New paperback from the Medical Institute offers a guide for parents when talking to kids about sex.
Contact: David Fouse, 703-994-4902, firstname.lastname@example.org
AUSTIN, Texas, May 16 /Christian Newswire/ -- Sex. Kids of all ages are bombarded with it--from the media to the playground--but parents are often hesitant to address the topic, or confused about what to say and when to say it. Ironically, studies show that kids actually want their parents to talk to them about sex.
A paperback book from The Medical Institute helps parents do just that; Questions Kids Ask About Sex: Honest Answers for Every Age (Revell, October; $14.99; 0-8007-3217-0) lists specific questions kids have about sex--and specific answers that parents can give, each tailored for the age and maturity level of the child and all written by a team of world-class physicians. From toddlers to teenagers, parents will find age-appropriate answers for even the toughest questions--oral sex, STDs, puberty--no topic is left out.
More than another sex manual, Questions Kids Ask About Sex reflects the authors' belief that sex is a deeply relational and emotional act, and that waiting to have sex is an emotionally healthy choice. The book harnesses research from the Austin-based Medical Institute, a non-profit research institute with over ten years of experience in educating government officials, health care professionals, parents and the media about sexually transmitted diseases.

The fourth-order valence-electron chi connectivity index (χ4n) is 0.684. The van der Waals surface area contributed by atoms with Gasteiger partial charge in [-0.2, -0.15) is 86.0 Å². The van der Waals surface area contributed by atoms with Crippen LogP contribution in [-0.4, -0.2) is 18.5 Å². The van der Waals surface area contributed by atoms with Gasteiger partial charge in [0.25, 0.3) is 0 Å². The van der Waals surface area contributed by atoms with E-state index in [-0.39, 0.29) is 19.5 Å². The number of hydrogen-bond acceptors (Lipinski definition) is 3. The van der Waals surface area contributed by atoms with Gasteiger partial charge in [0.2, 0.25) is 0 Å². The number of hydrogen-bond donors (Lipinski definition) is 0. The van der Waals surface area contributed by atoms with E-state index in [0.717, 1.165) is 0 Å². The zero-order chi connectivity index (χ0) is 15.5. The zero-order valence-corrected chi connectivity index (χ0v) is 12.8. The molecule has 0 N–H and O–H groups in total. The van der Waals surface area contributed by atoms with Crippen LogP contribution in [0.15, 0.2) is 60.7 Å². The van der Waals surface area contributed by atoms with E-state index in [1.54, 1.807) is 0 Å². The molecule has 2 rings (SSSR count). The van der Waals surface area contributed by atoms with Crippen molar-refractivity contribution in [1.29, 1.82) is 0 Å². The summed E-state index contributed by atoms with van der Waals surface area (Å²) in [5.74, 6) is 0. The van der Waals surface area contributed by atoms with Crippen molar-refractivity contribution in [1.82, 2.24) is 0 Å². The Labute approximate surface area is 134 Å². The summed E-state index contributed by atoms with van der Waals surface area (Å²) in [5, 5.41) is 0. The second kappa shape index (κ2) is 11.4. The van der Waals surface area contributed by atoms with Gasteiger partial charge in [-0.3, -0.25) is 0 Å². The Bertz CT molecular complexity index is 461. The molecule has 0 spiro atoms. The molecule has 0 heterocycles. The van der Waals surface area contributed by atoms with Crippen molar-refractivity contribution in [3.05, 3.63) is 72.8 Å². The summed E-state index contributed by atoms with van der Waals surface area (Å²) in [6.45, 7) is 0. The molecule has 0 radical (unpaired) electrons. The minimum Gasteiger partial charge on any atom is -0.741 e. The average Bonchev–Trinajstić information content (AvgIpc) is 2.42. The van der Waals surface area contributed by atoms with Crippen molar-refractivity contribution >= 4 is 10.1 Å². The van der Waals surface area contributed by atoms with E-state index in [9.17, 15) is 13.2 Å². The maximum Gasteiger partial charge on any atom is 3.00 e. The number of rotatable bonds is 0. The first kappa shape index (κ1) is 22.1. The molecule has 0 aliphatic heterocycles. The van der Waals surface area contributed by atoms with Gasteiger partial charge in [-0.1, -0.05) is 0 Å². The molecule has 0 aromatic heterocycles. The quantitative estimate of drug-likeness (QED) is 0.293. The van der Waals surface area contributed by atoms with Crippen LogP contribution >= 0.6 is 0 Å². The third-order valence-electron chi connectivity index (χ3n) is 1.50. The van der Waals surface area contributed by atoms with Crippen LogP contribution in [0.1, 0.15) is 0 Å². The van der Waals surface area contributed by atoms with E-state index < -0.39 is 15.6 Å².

Questions Kids Ask About Sex gives answers that can be read word-for-word, adapted, or in some cases (depending on the age of the child), handed to the child to read themselves. Virtually no question is off limits, and the authors provide moral and medically-researched answers to the questions--each answer and question altered depending on the age of the child. For example, questions covered include:
- What is puberty?
- What is intercourse?
- Is oral sex the same as sex?
Questions Kids Ask About Sex also answers questions that parents might have when talking with their children about sex. For example, questions covered include:
- How do I explain the process of making love to my child?
- Is it too early to promote sexual abstinence to my child?
- How do I prepare my child for the need for physical boundaries without frightening him?
- How can I help my son avoid sexual pressures from his peers?
In addition to addressing frank questions about sex, the book also features "character builder" sections, which give parents ideas about how to instill values in their children such as respect for others, self-discipline, and responsibility.
Gary Rose, M.D., president and CEO of the Medical Institute is currently available for interviews. For more information please contact David Fouse at email@example.com, or at 703-994-4902.
The Medical Institute is a non-profit medial organization founded in 1992 to confront the world epidemic of sexually transmitted diseases with incisive health care data. Driven by medical, educational, and other scientific data, The Medical Institute informs and educates medical professionals, educators, government officials, parents, and the media. The Medical Institute is based in Austin, Texas. For more information visit www.medinstitute.org.